Russia is training the Taliban and calling for the involvement of the Afghan government – Let’s See Todays News Updates

Moscow welcomes the Taliban to international talks on Afghanistan, but does not formally recognize the group.

Russian Presidential Envoy to Afghanistan Zamir Kabulov, left, shakes hands with Mawlawi Shahabuddin Dilawar, a member of the Afghan Taliban’s political delegation, before negotiations begin.

Russia has called on the Taliban to form a government that includes all ethnic groups and political forces in Afghanistan, as this group participated in a round of talks in Moscow.
Foreign Minister Sergei Lavrov said at a conference in Moscow on Wednesday that the Kremlin recognized the Taliban’s “efforts” to try to stabilize Afghanistan since taking power in mid-August.
“There is now a new administration in power,” Lavrov told those gathered. “We note their efforts to stabilize the military and political situation and to create a state apparatus.”
However, he called on the group to now bring together an administration that “reflects the interests not only of all ethnic groups but also of all political forces” in Afghanistan in order to achieve stable peace in the country.
The conference is attended by officials from 10 countries, including China and Pakistan. Representatives from India, Iran, Kazakhstan, Kyrgyzstan, Tajikistan, Turkmenistan and Uzbekistan are also present.
The talks are one of the most significant international meetings of the Taliban since taking control of Afghanistan and emphasizing Moscow’s influence.

Lavrov said at a conference on Wednesday that the Kremlin had acknowledged the Taliban’s “efforts” to try to stabilize Afghanistan since taking power in mid-August.

Lavrov said Moscow regrets that the United States did not attend the conference. Earlier, Washington said it would not join this round of negotiations for technical reasons, but planned to participate in future discussions.

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The Taliban delegation was led by Deputy Prime Minister Abdul Salam Hanafi, a senior figure in the new Afghan leadership who negotiated with the European Union and the United States last week.
Abdul said the meeting was “crucial to the stability of the whole region.”
No recognition “yet”
The talks follow Moscow’s statement on Tuesday that Russia, China and Pakistan are ready to provide aid to Afghanistan, which is now facing a looming humanitarian and economic crisis.
Lavrov said Russia would soon send humanitarian aid and demanded that the international community mobilize resources to avert a humanitarian disaster.
Moscow has also made it clear, as a precaution, that it is not yet ready to recognize the Taliban government.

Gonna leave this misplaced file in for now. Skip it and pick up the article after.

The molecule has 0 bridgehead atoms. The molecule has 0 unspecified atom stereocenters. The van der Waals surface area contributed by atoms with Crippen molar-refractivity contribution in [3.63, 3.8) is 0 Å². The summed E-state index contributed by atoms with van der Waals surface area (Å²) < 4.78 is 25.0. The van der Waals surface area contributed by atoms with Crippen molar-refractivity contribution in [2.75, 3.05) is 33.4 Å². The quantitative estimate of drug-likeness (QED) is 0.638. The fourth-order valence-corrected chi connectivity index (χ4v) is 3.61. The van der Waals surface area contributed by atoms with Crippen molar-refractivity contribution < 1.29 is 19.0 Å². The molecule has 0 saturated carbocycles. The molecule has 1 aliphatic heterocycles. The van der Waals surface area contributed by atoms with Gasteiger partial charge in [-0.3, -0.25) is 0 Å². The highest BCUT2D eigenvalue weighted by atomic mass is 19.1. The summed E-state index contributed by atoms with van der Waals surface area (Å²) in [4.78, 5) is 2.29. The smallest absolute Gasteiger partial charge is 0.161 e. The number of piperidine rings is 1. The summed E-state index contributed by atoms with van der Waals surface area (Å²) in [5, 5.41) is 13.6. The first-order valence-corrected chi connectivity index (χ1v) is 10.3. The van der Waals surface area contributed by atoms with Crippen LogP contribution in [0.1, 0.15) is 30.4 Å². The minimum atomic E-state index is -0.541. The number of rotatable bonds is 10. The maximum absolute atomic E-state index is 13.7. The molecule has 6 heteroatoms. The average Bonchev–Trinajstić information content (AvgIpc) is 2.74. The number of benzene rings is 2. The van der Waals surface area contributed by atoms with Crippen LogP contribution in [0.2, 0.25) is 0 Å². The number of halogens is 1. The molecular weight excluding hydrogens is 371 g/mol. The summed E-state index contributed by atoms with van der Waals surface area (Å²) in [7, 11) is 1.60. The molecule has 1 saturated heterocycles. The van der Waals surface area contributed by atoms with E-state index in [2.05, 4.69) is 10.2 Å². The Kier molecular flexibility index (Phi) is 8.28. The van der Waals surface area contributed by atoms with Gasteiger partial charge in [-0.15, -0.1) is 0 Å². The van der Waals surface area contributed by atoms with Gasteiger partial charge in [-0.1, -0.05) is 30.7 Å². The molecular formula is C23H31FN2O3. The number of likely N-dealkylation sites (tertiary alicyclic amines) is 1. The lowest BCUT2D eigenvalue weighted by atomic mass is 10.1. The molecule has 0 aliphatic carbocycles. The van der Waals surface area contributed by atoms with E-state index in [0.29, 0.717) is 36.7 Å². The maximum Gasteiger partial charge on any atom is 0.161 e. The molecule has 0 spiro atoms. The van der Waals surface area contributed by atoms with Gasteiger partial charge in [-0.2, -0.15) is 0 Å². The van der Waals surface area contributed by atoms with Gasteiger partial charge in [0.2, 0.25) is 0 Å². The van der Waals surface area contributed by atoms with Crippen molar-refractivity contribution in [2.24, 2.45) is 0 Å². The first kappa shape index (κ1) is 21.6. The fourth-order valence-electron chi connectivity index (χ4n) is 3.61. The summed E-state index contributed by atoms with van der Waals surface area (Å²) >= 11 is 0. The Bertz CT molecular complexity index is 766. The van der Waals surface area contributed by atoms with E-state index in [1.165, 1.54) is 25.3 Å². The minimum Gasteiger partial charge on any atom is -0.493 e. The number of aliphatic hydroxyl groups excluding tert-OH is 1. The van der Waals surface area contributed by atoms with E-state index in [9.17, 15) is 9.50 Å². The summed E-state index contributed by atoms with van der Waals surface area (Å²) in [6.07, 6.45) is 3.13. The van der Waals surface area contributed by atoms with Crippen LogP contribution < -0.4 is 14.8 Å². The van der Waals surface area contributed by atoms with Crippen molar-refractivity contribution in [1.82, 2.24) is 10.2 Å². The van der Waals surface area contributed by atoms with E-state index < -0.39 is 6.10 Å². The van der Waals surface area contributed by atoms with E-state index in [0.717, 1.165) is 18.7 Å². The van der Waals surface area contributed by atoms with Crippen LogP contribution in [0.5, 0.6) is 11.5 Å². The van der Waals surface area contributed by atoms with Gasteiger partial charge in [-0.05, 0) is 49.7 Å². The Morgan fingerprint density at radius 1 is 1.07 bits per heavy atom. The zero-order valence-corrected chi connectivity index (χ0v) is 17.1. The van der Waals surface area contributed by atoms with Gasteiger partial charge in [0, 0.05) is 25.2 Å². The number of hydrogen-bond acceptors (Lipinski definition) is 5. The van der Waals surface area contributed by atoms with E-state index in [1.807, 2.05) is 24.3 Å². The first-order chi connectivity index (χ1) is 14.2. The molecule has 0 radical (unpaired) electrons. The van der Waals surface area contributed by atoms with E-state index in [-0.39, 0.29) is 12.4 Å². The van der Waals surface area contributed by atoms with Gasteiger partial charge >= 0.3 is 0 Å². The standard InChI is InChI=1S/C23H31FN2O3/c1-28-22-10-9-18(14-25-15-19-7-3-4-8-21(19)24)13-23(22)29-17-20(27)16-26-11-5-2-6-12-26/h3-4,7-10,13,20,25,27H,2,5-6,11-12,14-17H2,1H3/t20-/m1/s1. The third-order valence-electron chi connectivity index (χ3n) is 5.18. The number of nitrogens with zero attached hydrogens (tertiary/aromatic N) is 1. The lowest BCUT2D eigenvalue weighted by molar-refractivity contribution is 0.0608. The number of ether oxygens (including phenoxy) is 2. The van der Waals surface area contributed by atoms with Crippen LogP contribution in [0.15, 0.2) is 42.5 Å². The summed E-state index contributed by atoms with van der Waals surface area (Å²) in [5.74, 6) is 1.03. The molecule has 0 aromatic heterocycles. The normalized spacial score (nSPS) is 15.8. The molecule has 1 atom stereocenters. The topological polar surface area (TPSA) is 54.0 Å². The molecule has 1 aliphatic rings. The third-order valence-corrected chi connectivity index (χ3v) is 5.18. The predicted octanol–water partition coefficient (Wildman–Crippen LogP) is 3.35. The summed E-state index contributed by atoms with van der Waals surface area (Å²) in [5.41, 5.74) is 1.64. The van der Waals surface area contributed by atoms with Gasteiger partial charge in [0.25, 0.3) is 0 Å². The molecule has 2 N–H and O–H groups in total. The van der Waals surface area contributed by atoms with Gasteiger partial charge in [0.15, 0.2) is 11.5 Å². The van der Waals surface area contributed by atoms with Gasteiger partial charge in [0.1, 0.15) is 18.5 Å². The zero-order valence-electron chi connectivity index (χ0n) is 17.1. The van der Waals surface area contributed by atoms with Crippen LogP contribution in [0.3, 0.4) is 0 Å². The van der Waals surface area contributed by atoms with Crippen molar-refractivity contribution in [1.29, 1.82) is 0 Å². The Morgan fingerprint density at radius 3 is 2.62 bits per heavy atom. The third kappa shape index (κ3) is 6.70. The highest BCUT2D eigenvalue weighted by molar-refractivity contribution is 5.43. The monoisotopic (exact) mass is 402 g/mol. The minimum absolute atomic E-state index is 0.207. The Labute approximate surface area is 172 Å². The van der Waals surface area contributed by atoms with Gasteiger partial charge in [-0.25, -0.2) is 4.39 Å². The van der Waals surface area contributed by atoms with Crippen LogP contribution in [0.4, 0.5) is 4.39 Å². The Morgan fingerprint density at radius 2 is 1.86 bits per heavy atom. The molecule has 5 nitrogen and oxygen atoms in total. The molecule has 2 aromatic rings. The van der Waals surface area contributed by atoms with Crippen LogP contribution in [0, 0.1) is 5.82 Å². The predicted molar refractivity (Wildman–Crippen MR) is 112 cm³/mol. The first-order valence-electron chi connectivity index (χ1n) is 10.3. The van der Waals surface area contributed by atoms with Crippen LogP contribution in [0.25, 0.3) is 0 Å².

Lavrov said the Kremlin is not holding back Taliban recognition, waiting for the group to deliver on its promises when it took power, including the political and ethnic involvement of the new government.
Critics say the Taliban, which continues to be banned in Russia as a “terrorist organization,” are relinquishing their commitment to protecting the rights of women and minorities. Observers say the group is also harassing its enemies by publicly rejecting it.
“Formal recognition of the Taliban is not yet under consideration,” Lavrov told reporters. “Like most other influential countries in the region, we interact with them. We urge them to keep the promises they made when they came to power. ”
Other Russian officials have eased expectations for Wednesday’s talks.
Zamir Kabulov, President Vladimir Putin’s special envoy to Afghanistan, said he did not expect any breakthroughs last week.
Kremlin spokesman Dmitry Peskov said the meeting was “an attempt to know what would happen in Afghanistan.”
The Taliban came to power when the Afghan government, led by former President Ashraf Ghani, collapsed when Washington and its allies withdrew troops after two decades of intervention in the country.
Russia, which fought its disastrous war in the country in 1979-1989, is trying to lead diplomatic efforts to avoid instability in the wider region that could harm its interests.
Putin has warned of the possibility of “Islamist extremists” infiltrating the former Soviet republics of Central Asia, which Moscow sees as a defense buffer.
Unlike many other countries, Russia has not evacuated its embassy in Kabul, and its ambassador has been in regular contact with the Taliban in recent months.

Members of the Afghan Taliban’s political delegation are taking part in talks with Afghan representatives in Moscow, Russia,

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